Three Rules for Living a Good Life: A Game Plan for After Graduation
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Legendary former Notre Dame football coach Lou Holtz shared three easy to remember and impossible to forget rules for life during a commencement address at Franciscan University Steubenville.
- Do what is right.
- Do everything to the best of your ability.
- Show people you care.
Now expanded into book form, Three Rules for Living a Good Life: A Game Plan for after Graduation offers a quick, sometimes humorous, and always practical formula for recent college graduates and other young adults to reach success in their business, personal, and spiritual lives.
Three Rules for Living a Good Life is a great gift book for a young adult looking for a quick read that offers encouragement and concrete advice for transitioning to the workforce and to deeper, more committed relationships.
Lou Holtz, one of the most successful college football coaches of all time, a college football analyst, and a premier motivational speaker, shares a message that is genuine and sensible. Punctuated with examples for keeping and living the rules each day from his years of working with teams, in business, and with his family, Holtz's book keeps the discussion light, humorous, and real.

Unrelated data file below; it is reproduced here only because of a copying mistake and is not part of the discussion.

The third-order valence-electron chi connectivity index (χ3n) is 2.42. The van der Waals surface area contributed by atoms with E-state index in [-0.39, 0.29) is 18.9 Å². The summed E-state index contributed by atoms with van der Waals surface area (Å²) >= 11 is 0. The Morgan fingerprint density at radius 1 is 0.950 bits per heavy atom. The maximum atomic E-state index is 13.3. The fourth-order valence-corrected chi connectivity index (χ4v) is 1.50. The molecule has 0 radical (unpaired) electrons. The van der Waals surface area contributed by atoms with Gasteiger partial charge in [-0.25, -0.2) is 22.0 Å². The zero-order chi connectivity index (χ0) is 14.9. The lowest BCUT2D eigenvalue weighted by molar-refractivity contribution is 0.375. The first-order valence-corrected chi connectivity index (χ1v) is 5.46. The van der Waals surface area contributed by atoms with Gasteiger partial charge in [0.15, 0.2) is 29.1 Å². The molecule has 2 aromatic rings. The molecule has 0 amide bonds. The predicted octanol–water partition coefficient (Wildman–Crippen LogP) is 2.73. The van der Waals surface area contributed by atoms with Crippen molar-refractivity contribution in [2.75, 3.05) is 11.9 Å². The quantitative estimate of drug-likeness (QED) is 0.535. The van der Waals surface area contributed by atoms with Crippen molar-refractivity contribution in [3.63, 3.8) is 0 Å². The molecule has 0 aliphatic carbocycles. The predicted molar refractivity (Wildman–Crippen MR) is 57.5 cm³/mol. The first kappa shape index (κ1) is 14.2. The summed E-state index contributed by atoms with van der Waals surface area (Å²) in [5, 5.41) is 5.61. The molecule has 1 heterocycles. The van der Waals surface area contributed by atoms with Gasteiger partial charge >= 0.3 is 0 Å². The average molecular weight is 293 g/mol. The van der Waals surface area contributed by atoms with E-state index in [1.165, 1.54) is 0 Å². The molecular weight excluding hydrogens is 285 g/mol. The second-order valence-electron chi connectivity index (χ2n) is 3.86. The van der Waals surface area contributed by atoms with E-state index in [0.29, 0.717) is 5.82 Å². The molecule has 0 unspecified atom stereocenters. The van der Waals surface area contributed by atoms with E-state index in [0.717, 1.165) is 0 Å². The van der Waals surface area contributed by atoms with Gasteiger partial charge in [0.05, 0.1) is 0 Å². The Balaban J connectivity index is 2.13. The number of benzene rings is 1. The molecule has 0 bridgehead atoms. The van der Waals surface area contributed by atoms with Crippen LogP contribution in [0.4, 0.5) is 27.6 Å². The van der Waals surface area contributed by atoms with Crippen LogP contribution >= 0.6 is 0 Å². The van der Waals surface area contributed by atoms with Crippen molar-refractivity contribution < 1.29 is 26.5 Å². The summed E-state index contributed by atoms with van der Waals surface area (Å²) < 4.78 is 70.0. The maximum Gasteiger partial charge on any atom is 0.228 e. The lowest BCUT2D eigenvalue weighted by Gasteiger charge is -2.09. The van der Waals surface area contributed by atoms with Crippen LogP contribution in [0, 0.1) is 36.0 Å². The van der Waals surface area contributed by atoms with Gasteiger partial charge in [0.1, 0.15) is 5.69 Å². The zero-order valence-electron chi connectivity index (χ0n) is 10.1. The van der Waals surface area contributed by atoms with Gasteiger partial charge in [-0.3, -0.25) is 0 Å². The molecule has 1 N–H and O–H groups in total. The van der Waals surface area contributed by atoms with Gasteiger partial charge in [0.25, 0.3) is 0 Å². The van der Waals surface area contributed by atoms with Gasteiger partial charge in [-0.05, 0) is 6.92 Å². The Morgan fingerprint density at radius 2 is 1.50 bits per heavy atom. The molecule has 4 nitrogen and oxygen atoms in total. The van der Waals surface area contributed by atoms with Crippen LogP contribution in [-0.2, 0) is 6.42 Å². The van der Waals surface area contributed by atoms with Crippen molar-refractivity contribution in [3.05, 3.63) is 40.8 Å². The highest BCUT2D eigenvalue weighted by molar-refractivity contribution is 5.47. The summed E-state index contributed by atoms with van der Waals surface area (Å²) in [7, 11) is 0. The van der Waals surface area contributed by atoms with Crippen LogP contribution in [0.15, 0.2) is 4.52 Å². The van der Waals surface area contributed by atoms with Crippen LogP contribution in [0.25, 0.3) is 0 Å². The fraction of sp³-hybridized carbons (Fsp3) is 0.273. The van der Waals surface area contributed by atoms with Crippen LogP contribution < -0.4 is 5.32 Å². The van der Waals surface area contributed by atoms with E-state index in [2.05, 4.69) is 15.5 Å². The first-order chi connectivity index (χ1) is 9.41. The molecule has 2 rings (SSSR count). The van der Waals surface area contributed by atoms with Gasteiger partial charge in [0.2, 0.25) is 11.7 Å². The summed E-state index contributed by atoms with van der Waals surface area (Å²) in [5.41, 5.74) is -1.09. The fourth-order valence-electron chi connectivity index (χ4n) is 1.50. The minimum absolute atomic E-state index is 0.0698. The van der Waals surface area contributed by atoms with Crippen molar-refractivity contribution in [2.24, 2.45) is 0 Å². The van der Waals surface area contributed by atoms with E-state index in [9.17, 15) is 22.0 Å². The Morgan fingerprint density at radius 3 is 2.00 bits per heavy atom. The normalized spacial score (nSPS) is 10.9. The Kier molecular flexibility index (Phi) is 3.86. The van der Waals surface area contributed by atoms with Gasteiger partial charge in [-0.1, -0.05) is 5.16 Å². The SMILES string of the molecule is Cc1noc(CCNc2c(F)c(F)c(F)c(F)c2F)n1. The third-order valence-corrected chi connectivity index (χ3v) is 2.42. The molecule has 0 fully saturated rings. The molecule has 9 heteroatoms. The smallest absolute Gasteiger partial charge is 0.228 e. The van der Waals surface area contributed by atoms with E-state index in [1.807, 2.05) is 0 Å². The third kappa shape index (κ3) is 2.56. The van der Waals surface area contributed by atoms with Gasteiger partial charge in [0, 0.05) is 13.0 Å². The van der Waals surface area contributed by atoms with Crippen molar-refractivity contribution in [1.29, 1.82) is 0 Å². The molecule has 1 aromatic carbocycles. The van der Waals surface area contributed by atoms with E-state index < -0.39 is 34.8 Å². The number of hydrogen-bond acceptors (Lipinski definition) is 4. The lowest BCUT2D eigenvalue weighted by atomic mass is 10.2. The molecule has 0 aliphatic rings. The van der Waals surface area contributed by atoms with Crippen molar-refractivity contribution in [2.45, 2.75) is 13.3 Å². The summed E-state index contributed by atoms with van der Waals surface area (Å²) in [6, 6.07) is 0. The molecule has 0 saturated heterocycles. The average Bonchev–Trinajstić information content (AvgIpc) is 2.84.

Holtz's commencement message is one he often shares with business leaders around the world. He points to the foundation of his Christian faith and the necessity for young adults who have been raised in the faith to take stock of themselves at this crossroads of their life. "Don't ignore God! Don't give up the faith!" he writes.
A sought-after motivational speaker, Holtz annually gives hundreds of presentations on topics having to do with leadership, success, and achieving peak results. Holtz has also given many commencement addresses and been awarded a number of honorary degrees. In Three Rules for Living a Good Life, this iconic Notre Dame football coach and television and radio analyst sums up his essential graduation message that college grads will find useful as they take their places in the "real world."